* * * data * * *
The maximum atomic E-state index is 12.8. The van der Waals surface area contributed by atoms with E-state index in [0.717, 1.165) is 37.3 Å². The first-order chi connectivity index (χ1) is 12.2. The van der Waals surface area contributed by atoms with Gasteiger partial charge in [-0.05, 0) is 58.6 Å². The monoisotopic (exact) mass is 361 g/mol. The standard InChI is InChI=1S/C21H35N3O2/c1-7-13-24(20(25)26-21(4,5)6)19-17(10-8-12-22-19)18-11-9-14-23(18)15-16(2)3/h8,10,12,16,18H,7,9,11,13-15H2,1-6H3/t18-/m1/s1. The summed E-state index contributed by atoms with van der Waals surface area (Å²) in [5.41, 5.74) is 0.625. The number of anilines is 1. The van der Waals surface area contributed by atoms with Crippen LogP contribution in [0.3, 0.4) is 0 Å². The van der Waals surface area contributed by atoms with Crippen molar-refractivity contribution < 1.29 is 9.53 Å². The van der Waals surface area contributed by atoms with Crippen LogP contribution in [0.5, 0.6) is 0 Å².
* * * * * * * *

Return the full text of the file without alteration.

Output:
The maximum atomic E-state index is 12.8. The van der Waals surface area contributed by atoms with E-state index in [0.717, 1.165) is 37.3 Å². The first-order chi connectivity index (χ1) is 12.2. The van der Waals surface area contributed by atoms with Gasteiger partial charge in [-0.05, 0) is 58.6 Å². The monoisotopic (exact) mass is 361 g/mol. The standard InChI is InChI=1S/C21H35N3O2/c1-7-13-24(20(25)26-21(4,5)6)19-17(10-8-12-22-19)18-11-9-14-23(18)15-16(2)3/h8,10,12,16,18H,7,9,11,13-15H2,1-6H3/t18-/m1/s1. The summed E-state index contributed by atoms with van der Waals surface area (Å²) in [5.41, 5.74) is 0.625. The number of anilines is 1. The van der Waals surface area contributed by atoms with Crippen LogP contribution in [0.3, 0.4) is 0 Å². The van der Waals surface area contributed by atoms with Crippen molar-refractivity contribution < 1.29 is 9.53 Å². The van der Waals surface area contributed by atoms with Crippen LogP contribution in [0.5, 0.6) is 0 Å².